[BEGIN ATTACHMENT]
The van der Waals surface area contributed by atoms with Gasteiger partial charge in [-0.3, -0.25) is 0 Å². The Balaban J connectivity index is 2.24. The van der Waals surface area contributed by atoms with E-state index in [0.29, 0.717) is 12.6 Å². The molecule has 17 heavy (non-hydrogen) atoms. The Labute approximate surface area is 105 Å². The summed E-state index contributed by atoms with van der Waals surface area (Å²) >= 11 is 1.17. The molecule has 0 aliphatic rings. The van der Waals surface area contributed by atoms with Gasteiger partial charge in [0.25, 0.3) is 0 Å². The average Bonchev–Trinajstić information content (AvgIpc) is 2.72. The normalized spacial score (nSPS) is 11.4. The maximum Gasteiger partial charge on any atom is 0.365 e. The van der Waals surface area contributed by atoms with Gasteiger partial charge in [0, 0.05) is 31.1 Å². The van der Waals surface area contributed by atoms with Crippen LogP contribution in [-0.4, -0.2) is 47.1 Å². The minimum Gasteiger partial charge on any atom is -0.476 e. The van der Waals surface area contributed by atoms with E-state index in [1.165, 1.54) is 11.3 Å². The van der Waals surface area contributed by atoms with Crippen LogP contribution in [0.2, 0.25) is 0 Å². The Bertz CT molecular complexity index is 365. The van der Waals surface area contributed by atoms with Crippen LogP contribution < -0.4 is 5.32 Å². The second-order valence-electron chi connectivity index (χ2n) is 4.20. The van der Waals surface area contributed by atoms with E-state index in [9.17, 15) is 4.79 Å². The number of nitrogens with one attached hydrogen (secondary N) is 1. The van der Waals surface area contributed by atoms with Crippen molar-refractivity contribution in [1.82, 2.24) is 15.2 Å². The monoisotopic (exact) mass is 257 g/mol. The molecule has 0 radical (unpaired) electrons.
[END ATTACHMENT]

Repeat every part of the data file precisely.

The van der Waals surface area contributed by atoms with Gasteiger partial charge in [-0.3, -0.25) is 0 Å². The Balaban J connectivity index is 2.24. The van der Waals surface area contributed by atoms with E-state index in [0.29, 0.717) is 12.6 Å². The molecule has 17 heavy (non-hydrogen) atoms. The Labute approximate surface area is 105 Å². The summed E-state index contributed by atoms with van der Waals surface area (Å²) >= 11 is 1.17. The molecule has 0 aliphatic rings. The van der Waals surface area contributed by atoms with Gasteiger partial charge in [0.25, 0.3) is 0 Å². The average Bonchev–Trinajstić information content (AvgIpc) is 2.72. The normalized spacial score (nSPS) is 11.4. The maximum Gasteiger partial charge on any atom is 0.365 e. The van der Waals surface area contributed by atoms with Gasteiger partial charge in [0, 0.05) is 31.1 Å². The van der Waals surface area contributed by atoms with Crippen LogP contribution in [-0.4, -0.2) is 47.1 Å². The minimum Gasteiger partial charge on any atom is -0.476 e. The van der Waals surface area contributed by atoms with E-state index in [1.165, 1.54) is 11.3 Å². The van der Waals surface area contributed by atoms with Crippen LogP contribution in [0.2, 0.25) is 0 Å². The Bertz CT molecular complexity index is 365. The van der Waals surface area contributed by atoms with Crippen LogP contribution < -0.4 is 5.32 Å². The second-order valence-electron chi connectivity index (χ2n) is 4.20. The van der Waals surface area contributed by atoms with E-state index in [9.17, 15) is 4.79 Å². The number of nitrogens with one attached hydrogen (secondary N) is 1. The van der Waals surface area contributed by atoms with Crippen molar-refractivity contribution in [1.82, 2.24) is 15.2 Å². The monoisotopic (exact) mass is 257 g/mol. The molecule has 0 radical (unpaired) electrons.